In this post, before getting into the how of Bible study, I think it is always important to first clarify the “why?” For some, reading the Bible is an exercise in “head knowledge.” Others read in order to make a good impression or to win a Biblical debate regarding some issue they have strong feelings about. Paul (the Apostle who wrote much of the New Testament) wrote, “…we know that ‘all of us possess knowledge.’ This ‘knowledge’ puffs up, but love builds up.”1 The point? “Knowledge” in and of itself is not the end goal; it is the wrong motivation. It will not produce that transformative effect that I mentioned. It only puffs us up.

Rather than Bible study being an intellectual or “heady” activity, I like to approach it as a means to get to know God—the Author of the book—better. Consistently making the time to study the Word of God reflects my heart’s hunger for relationship with Him (it’s how He talks to me!).  Through Bible study, I search out His ways, His laws, His principles, His Heart! It’s like going on a treasure hunt for the most valuable treasure of all!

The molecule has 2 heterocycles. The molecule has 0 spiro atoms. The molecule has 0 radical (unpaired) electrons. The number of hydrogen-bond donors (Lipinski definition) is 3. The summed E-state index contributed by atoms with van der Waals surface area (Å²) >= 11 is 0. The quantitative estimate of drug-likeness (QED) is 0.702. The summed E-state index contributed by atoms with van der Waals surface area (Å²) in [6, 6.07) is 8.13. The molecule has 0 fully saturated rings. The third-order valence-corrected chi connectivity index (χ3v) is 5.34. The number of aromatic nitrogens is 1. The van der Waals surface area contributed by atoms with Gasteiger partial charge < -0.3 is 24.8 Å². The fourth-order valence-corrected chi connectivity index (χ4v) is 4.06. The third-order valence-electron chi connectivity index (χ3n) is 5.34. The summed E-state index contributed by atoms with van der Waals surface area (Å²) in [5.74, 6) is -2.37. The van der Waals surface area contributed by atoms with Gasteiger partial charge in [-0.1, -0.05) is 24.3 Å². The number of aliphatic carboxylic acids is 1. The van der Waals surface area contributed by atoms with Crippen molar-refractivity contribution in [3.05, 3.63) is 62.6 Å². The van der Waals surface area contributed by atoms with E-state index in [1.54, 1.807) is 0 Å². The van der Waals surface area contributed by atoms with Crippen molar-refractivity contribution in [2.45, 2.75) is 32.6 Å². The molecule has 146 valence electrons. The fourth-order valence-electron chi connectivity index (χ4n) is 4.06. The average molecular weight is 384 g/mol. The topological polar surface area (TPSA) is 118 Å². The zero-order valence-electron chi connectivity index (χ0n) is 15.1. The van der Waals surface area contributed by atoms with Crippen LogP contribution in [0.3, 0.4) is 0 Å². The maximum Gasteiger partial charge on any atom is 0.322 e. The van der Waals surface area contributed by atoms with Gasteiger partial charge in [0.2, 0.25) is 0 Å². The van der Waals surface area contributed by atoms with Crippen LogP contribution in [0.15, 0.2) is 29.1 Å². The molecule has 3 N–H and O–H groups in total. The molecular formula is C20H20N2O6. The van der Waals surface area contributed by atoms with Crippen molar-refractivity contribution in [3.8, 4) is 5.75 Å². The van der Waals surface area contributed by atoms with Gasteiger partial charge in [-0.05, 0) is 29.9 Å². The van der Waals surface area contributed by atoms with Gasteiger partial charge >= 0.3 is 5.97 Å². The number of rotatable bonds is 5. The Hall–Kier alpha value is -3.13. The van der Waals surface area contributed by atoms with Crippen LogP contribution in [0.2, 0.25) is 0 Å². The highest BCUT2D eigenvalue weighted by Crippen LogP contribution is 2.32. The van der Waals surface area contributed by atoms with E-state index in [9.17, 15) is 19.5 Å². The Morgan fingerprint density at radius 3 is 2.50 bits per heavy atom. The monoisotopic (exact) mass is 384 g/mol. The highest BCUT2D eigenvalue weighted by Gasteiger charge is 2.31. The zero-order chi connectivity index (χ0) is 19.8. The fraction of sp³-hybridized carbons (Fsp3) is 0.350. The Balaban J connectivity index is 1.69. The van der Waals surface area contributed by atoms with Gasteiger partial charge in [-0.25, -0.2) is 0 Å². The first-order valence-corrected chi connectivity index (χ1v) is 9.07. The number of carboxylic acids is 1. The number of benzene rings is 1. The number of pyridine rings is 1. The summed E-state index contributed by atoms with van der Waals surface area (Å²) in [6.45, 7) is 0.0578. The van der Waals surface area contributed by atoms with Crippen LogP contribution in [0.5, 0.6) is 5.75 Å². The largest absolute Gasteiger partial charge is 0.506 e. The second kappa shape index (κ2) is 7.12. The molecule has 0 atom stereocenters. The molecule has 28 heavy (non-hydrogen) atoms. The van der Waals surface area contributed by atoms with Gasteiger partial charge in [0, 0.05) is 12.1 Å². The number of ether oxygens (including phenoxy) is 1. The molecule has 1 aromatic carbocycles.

So with “Relationship” being my paramount reason for studying the Bible, there are three “sub-reasons” that naturally fall under that heading for me.

  • Read for personal transformation.

We are transformed by renewing our minds; i.e., by changing the way we think. How are we to think? Why, like God thinks, of course. And we can only do that by reading what He thinks in His book. So study the Bible to change you, your thinking, your life! It’s just common sense that if I am in relationship with God, then I will be changed. Right?

  • Read for the joy of discovery.

Approach the Word knowing that God wants to reveal to you. I like the way the Amplified Bible puts it in Mark 4:22. “[Things are hidden temporarily only as a means to revelation.] For there is nothing hidden except to be revealed, nor is anything [temporarily] kept secret except in order that it may be made known.” (italics mine)